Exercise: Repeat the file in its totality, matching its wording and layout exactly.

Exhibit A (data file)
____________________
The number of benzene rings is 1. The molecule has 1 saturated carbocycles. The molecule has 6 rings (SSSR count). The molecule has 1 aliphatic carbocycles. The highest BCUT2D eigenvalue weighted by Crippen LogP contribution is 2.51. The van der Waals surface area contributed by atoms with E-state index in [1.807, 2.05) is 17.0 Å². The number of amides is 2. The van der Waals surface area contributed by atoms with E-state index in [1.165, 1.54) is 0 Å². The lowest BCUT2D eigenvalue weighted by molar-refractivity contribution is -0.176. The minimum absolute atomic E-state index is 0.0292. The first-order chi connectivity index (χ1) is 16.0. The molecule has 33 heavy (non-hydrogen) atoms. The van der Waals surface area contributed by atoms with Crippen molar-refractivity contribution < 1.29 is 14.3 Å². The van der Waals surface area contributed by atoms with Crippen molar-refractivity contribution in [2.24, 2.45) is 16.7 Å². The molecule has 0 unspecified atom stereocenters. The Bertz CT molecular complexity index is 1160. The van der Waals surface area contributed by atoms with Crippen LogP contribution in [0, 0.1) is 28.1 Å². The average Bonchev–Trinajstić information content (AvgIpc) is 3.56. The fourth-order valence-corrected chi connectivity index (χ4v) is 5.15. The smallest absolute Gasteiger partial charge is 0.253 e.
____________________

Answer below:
The number of benzene rings is 1. The molecule has 1 saturated carbocycles. The molecule has 6 rings (SSSR count). The molecule has 1 aliphatic carbocycles. The highest BCUT2D eigenvalue weighted by Crippen LogP contribution is 2.51. The van der Waals surface area contributed by atoms with E-state index in [1.807, 2.05) is 17.0 Å². The number of amides is 2. The van der Waals surface area contributed by atoms with E-state index in [1.165, 1.54) is 0 Å². The lowest BCUT2D eigenvalue weighted by molar-refractivity contribution is -0.176. The minimum absolute atomic E-state index is 0.0292. The first-order chi connectivity index (χ1) is 16.0. The molecule has 33 heavy (non-hydrogen) atoms. The van der Waals surface area contributed by atoms with Crippen molar-refractivity contribution < 1.29 is 14.3 Å². The van der Waals surface area contributed by atoms with Crippen molar-refractivity contribution in [2.24, 2.45) is 16.7 Å². The molecule has 0 unspecified atom stereocenters. The Bertz CT molecular complexity index is 1160. The van der Waals surface area contributed by atoms with Crippen LogP contribution in [0, 0.1) is 28.1 Å². The average Bonchev–Trinajstić information content (AvgIpc) is 3.56. The fourth-order valence-corrected chi connectivity index (χ4v) is 5.15. The smallest absolute Gasteiger partial charge is 0.253 e.